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An apparent victory has recently been won in favor of conservatism in gynecic laparotomy. A trial lasting six weeks has just been concluded in one of our eastern cities, suit having been brought by an alleged woman's hospital against the local newspaper which "showed the thing up." The jury brought in a verdict for the defendant and the judge refused the plaintiff a new trial. This termination was a surprise, for the jury was out a long time, and a disagreement was rendered highly probable by reason of the protracted trial and antagonistic expert medical testimony. The local medical talent, almost without exception, was ranged against the conductors of the hospital, but the latter were enabled to import progressive surgical witnesses from other cities in sufficient force to make an ordinary lay-jury waver and disagree. This very importation of foreign experts may have been injurious to the prosecution, for they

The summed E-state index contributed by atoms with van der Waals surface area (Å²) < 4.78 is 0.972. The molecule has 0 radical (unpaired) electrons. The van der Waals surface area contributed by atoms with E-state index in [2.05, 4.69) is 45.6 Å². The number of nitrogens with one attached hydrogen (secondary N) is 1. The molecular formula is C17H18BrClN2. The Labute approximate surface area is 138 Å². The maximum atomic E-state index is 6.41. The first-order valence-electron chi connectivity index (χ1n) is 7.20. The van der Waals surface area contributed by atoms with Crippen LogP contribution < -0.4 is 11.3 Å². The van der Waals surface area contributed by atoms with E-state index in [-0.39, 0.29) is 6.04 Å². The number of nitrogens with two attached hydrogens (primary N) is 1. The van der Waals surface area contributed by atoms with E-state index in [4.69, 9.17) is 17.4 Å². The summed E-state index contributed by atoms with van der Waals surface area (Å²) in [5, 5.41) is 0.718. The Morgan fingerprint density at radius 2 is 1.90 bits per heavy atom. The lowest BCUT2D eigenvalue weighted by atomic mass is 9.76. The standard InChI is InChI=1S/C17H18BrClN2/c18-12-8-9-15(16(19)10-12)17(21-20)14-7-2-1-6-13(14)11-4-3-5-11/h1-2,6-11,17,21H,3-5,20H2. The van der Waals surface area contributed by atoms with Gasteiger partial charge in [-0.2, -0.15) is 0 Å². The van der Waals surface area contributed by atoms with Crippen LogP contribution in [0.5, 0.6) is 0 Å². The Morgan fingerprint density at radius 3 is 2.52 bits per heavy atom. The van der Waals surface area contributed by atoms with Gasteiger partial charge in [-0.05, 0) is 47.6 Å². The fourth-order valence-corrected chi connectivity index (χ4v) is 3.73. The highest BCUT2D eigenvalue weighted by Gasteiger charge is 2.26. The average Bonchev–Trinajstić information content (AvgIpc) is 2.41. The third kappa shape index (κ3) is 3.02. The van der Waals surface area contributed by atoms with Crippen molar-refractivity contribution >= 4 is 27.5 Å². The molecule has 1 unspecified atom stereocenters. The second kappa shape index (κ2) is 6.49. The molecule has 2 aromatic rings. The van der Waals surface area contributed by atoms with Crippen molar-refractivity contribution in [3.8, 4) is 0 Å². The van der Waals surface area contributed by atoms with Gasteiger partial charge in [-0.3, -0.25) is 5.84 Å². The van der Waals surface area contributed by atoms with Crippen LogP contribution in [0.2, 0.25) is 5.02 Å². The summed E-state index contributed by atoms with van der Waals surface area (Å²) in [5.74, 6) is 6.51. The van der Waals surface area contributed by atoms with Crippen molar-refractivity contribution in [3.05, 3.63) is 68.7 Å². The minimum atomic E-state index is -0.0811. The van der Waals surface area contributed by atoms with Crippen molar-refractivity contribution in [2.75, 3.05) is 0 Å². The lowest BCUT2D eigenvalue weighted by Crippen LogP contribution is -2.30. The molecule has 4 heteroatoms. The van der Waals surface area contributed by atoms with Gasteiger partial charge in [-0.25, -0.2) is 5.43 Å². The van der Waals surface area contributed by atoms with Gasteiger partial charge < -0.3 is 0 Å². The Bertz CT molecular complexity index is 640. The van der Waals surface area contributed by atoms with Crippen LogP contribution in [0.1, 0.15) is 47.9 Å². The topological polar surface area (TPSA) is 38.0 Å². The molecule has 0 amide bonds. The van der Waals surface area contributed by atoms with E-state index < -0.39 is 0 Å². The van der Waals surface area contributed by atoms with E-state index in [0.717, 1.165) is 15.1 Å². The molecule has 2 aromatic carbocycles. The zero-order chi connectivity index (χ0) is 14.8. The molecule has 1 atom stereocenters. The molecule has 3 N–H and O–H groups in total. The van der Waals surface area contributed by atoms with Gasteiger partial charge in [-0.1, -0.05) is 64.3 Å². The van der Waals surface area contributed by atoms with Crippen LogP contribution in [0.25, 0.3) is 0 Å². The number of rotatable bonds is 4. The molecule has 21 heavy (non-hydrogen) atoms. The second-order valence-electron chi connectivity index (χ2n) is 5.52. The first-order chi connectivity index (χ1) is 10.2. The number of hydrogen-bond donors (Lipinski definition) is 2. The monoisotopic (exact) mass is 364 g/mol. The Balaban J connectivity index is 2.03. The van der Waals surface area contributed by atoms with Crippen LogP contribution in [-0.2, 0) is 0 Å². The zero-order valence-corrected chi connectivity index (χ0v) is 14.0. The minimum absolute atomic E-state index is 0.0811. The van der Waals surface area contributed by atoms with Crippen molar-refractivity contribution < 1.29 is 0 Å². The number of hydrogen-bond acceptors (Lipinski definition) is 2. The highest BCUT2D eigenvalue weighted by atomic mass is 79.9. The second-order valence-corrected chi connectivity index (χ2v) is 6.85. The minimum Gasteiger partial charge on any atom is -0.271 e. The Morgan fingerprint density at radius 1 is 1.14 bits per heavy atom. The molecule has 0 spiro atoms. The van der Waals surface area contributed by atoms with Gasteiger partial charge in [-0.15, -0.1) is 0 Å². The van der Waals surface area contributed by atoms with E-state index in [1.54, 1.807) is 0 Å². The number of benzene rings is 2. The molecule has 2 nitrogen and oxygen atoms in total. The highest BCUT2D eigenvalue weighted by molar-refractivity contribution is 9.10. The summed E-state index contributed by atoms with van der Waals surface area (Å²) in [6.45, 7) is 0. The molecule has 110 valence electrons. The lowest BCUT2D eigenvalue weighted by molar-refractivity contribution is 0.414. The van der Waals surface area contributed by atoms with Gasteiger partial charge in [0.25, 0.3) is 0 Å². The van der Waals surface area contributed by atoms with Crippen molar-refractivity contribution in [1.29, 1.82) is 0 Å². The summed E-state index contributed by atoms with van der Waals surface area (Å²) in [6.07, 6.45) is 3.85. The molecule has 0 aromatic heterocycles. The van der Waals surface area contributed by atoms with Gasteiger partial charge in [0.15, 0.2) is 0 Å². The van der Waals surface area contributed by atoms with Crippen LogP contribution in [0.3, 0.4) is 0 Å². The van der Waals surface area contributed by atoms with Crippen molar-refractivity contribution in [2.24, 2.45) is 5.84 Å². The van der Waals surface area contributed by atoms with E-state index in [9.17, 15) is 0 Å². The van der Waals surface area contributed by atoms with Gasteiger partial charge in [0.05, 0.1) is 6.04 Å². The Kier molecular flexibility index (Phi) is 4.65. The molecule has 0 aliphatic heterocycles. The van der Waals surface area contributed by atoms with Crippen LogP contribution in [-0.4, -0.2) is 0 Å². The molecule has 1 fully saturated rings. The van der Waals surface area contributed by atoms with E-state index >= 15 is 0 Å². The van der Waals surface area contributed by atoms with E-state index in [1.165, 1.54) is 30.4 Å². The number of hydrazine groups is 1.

A TRIUMPH FOR CONSERVATIVE GYNECOLOGY. JAMA. 1892;XVIII(14):431–432. doi:10.1001/jama.1892.02411180023003
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